Show Summary Details

Page of

PRINTED FROM OXFORD HANDBOOKS ONLINE ( © Oxford University Press, 2022. All Rights Reserved. Under the terms of the licence agreement, an individual user may print out a PDF of a single chapter of a title in Oxford Handbooks Online for personal use (for details see Privacy Policy and Legal Notice).

date: 04 July 2022

Abstract and Keywords

This chapter explores “social influence and the law,” which we conceptualize as consisting of three parts: (1) social influence in the legal system, (2) the legal regulation of social influence in our everyday lives, and (3) law as an instrument of social influence. Within each part, we identify the primary topics that psychologists have studied empirically and review the existing research. The chapter thus highlights the many and varied contributions of psychologists related to social influence and the law. The chapter also reveals a marked imbalance in the social influence and law literature—the vast majority of psychological research falls within the first part, despite the fact that the second and third parts capture equally or more important topics from both legal and psychological viewpoints. We end the chapter by explaining this uneven distribution of effort and urging psychologists to take a broader approach to social influence and the law.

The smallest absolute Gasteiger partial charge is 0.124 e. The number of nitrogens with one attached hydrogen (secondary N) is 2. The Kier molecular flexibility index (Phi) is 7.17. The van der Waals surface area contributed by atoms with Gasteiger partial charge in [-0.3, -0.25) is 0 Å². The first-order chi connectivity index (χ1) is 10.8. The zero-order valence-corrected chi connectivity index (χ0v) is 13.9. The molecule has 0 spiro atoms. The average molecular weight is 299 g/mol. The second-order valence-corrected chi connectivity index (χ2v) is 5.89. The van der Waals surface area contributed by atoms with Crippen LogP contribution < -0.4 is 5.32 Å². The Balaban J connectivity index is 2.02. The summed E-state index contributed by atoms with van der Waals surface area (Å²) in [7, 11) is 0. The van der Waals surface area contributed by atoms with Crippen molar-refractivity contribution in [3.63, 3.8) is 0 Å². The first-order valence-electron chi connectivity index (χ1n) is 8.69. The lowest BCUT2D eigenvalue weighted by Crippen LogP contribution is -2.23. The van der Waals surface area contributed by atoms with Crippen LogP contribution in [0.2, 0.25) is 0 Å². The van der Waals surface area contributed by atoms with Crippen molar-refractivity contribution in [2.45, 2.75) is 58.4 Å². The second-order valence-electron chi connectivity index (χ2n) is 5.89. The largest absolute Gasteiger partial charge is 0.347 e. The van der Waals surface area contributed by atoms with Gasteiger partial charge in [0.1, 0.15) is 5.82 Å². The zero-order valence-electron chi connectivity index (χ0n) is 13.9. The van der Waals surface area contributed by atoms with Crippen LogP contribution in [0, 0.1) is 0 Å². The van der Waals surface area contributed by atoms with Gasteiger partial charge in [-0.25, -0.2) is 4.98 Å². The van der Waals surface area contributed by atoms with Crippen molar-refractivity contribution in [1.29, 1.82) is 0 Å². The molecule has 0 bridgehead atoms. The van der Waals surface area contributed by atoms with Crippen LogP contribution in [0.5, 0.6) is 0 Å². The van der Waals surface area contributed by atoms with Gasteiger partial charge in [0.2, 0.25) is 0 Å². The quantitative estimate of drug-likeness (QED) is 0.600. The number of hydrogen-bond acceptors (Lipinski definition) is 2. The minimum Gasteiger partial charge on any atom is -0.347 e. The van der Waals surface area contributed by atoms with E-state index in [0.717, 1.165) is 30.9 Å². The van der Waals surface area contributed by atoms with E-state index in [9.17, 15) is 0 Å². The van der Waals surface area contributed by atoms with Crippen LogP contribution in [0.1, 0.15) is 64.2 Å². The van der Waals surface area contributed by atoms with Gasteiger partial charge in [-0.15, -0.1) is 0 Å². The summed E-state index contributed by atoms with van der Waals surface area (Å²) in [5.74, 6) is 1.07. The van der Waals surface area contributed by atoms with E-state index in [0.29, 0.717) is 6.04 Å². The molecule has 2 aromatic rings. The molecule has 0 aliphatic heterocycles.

Keywords: empirical legal studies, law and psychology, legal psychology, persuasion, persuasion and law, psychological jurisprudence, social influence

Access to the complete content on Oxford Handbooks Online requires a subscription or purchase. Public users are able to search the site and view the abstracts and keywords for each book and chapter without a subscription.

Please subscribe or login to access full text content.

If you have purchased a print title that contains an access token, please see the token for information about how to register your code.

For questions on access or troubleshooting, please check our FAQs, and if you can''t find the answer there, please contact us.